W Hotel Union Square Hits the Market

W Hotel Union Square at 201 Park Avenue South (Photo: CoStar Group).
W Hotel Union Square at 201 Park Avenue South (Photo: CoStar Group).


You can now check into a high-end Union Square-area hotel and never leave as the W Hotel Union Square is for sale.

Eastdil Secured is marketing the 270-guest room hotel (including 26 suites) at 201 Park Avenue South at East 17th Street for sale as a possible “conversion to residential use,” according to the marketing materials. Or, the new owner could “pursue a global branding strategy or convert to an independent hotel.”

At 20 stories, the roughly 205,473-square-foot 1911 Beaux-Arts-style hotel (180,456 square feet at grade and 25,017 square feet below grade) was renovated and reopened in 2000. It is home to two food and beverage outlets, Irvington, a three-meal-a-day restaurant, and the W Living Room, a bar and lounge. Both are operated via a lease agreement with the Gerber Group, according to the marketing flyer. The hotel also includes 6,630 square feet of meeting space, a fitness center and a business center.

Maryland-based Host Hotels & Resorts purchased the hotel, which sits on a 9,200-square-foot lot, in September 2010 for $185.3 million, property records indicate.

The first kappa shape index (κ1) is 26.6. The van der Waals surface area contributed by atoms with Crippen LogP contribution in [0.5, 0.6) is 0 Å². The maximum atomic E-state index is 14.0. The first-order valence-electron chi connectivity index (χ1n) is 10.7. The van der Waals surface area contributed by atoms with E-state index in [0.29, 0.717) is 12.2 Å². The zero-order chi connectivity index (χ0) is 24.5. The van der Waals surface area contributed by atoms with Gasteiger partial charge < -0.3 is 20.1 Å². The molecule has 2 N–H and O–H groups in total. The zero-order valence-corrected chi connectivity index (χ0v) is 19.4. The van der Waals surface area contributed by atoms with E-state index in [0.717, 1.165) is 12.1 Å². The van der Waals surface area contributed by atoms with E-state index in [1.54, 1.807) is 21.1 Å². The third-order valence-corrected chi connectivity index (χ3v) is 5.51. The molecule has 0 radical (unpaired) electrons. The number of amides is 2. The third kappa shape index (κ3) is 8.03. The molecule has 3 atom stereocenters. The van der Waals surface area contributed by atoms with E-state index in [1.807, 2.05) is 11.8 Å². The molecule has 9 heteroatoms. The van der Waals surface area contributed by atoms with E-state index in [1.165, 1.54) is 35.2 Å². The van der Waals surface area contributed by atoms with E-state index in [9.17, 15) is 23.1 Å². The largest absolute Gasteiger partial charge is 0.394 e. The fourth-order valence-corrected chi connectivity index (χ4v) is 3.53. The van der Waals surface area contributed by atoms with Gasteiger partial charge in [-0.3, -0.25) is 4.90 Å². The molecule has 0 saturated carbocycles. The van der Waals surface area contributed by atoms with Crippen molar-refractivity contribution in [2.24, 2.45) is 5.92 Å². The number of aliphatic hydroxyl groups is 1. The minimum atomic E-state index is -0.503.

Adelaide Polsinelli of Eastern Consolidated, who is not involved in the deal, said the hotel could sell for between $800,000 to $1 million per key, or $216 million to $270 million.

She said the Related Companies-developed hotel has a “great pedigree,” and is in “an exciting and vibrant location.” In addition, she noted, it’s across the street from Union Square Park, is “easily accessible to transportation [and is a] quality brand.”

At $800,000 a room, the W would sell for a bit less than what the New York Palace Hotel sold for last year—$885,000 a room, Ms. Polsinelli said. And it would be even further below the Standard High Line’s $1.2-million-per-room sale price in early 2014 and Waldorf Astoria New York’s $1.4-million-per-room deal at the end of 2014, Ms. Polsinelli said.

Sean Hennessey, the chief executive officer of hotel advisory Lodging Advisors, emailed: “It did sell for $1.1 million per key back in the pre-Lehman [Brothers] world. Values are under some pressure now because room rates in New York City have been flat and expectations of appreciation are moderating. The pending merger of Marriott and Starwood is causing some investors to hold off on evaluating properties tied to those companies until the post-merger plans become clearer.”

Lawrence Wolfe, who is leading the Eastdil Secured marketing team, didn’t immediately respond to a request for comment.




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